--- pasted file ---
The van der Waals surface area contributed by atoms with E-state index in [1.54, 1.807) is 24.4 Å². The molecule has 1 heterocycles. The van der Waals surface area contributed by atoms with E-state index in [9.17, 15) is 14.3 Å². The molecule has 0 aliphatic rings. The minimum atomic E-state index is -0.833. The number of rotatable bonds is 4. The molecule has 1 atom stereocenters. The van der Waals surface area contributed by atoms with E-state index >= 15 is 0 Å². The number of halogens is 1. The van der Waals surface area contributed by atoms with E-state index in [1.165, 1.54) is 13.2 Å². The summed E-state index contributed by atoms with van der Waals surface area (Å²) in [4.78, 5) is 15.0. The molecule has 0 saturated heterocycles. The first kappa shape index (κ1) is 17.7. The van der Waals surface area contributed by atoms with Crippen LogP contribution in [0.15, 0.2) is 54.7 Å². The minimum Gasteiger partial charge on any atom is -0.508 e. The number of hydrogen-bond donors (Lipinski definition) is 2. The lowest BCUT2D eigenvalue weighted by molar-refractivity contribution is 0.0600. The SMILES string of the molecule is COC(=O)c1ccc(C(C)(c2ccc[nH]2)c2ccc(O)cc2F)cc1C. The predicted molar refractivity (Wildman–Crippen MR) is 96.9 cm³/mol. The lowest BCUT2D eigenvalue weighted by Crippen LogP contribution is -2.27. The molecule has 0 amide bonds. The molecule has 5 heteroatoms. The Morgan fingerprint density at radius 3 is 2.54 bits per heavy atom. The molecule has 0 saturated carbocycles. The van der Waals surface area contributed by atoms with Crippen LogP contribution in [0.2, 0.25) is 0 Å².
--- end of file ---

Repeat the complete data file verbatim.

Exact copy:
The van der Waals surface area contributed by atoms with E-state index in [1.54, 1.807) is 24.4 Å². The molecule has 1 heterocycles. The van der Waals surface area contributed by atoms with E-state index in [9.17, 15) is 14.3 Å². The molecule has 0 aliphatic rings. The minimum atomic E-state index is -0.833. The number of rotatable bonds is 4. The molecule has 1 atom stereocenters. The van der Waals surface area contributed by atoms with E-state index >= 15 is 0 Å². The number of halogens is 1. The van der Waals surface area contributed by atoms with E-state index in [1.165, 1.54) is 13.2 Å². The summed E-state index contributed by atoms with van der Waals surface area (Å²) in [4.78, 5) is 15.0. The molecule has 0 saturated heterocycles. The first kappa shape index (κ1) is 17.7. The van der Waals surface area contributed by atoms with Crippen LogP contribution in [0.15, 0.2) is 54.7 Å². The minimum Gasteiger partial charge on any atom is -0.508 e. The number of hydrogen-bond donors (Lipinski definition) is 2. The lowest BCUT2D eigenvalue weighted by molar-refractivity contribution is 0.0600. The SMILES string of the molecule is COC(=O)c1ccc(C(C)(c2ccc[nH]2)c2ccc(O)cc2F)cc1C. The predicted molar refractivity (Wildman–Crippen MR) is 96.9 cm³/mol. The lowest BCUT2D eigenvalue weighted by Crippen LogP contribution is -2.27. The molecule has 0 amide bonds. The molecule has 5 heteroatoms. The Morgan fingerprint density at radius 3 is 2.54 bits per heavy atom. The molecule has 0 saturated carbocycles. The van der Waals surface area contributed by atoms with Crippen LogP contribution in [0.2, 0.25) is 0 Å².